As conjoined twins Daisy and Violet Hilton made their way down the red carpet at a New Year’s Eve party, a woman approached them.
“Whatever you are, don’t you want to be normal?” she asked.
“Whoever you are, don’t you?” Violet responded.
The interaction is a scene in Temple Theaters’ fall musical “Side Show,” being performed at the Tomlinson Theater until Sunday. “Side Show” tells the real-life story of conjoined twins Daisy and Violet Hilton, who took the entertainment business by storm with their theatrical and burlesque shows before appearing in the 1932 film “Freaks.”
While society viewed the twins as odd, Violet and Daisy Hilton didn’t feel they were disabled or abnormal. Senior musical theater and acting major Rita Castagna plays Daisy Hilton in the musical and said she aimed to portray this in her performance.
“It’s about embracing what makes you different,” Castagna added. “Don’t see yourself as a deviation or a caveat to anything. See yourself as a freak and celebrate that, don’t live in spite of it.”
Born in Brighton, England in 1908, the twins’ birth mother Kate Skinner sold them to Mary Hilton, a midwife who delivered them. Hilton was the first of many to use the twins as a business venture before they headlined their uncle’s sideshow, a circus exhibit that showcases physical oddities or “freaks,” after Hilton died.
The musical is set in America during the 1930s, a period during which the characters have trouble expressing and accepting themselves due to social norms. The Hiltons search for true love and acceptance while overcoming exploitation and prejudice and building a career in entertainment.
Daisy Hilton is the brassy, confident, sister, while Violet Hilton is the vulnerable, emotional sister.
In the show, society mistreats many of the characters because of their race, gender identity and sexual orientation.
Sophomore musical theater major Alexa Joseph, who plays Violet Hilton, said she hopes audiences take away the show’s themes of embracing uniqueness, expressing love and learning how society isolates people who are different.
“When they can connect to it, and accept emotional differences, people can take it into the world and be less prone to isolate or treat different people differently,” Joseph said. “People can connect with it because of the feelings they hide deep down inside themselves.”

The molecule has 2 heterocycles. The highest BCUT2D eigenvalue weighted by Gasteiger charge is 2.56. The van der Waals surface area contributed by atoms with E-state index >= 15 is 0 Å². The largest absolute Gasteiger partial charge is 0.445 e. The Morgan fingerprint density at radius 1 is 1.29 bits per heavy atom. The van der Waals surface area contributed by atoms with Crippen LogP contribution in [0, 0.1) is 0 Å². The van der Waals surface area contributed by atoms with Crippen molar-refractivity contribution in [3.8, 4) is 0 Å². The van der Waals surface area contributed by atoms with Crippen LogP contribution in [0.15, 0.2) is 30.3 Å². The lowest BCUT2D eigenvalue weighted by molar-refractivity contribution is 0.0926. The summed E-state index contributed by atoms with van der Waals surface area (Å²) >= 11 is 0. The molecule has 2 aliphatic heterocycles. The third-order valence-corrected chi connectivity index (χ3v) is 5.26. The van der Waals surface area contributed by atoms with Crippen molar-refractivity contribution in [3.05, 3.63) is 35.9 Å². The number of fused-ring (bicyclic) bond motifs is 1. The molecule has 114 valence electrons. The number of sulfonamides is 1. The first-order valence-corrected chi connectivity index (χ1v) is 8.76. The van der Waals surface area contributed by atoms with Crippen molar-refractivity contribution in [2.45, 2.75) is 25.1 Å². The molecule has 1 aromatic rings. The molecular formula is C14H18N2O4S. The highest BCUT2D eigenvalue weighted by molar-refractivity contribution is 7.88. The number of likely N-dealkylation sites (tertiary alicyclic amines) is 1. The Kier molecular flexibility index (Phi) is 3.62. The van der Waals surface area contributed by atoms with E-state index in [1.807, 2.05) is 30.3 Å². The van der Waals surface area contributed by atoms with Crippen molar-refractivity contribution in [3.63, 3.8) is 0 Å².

Freshman musical theater major Sebastien Diaquoi plays the “half-man-half-woman,” a “Side Show” character who represents the ability to openly express sexuality.
“Back then, people were not open with their sexualities,” Diaquoi said. “Especially the main character Buddy, who is a closeted homosexual. When he comes to the sideshow and sees me, I represent a home where you could live openly.”
He added that throughout history, people of color were involved in sideshow exhibits solely because of the color of their skin. In this way, the musical also explores racism in the 1930s.
A scene in the musical depicts an African American character confessing his love for a Hilton sister, but she rejects him because she was worried what people would think.
Despite some racist and homophobic scenes in the show, Castagna said instead of being afraid of the musical’s message, audiences should revel in the truth the show presents, especially regarding the treatment of others.
For Joseph, she hopes audiences connect with the show so they can carry the message of embracing differences with them after the curtains close.
“In every person there is something that makes them feel like a freak and afraid of not being accepted,” Joseph said. “If everyone understands that feeling, we wouldn’t be so quick to isolate others. ‘Side Show’ is entirely a representation of that.”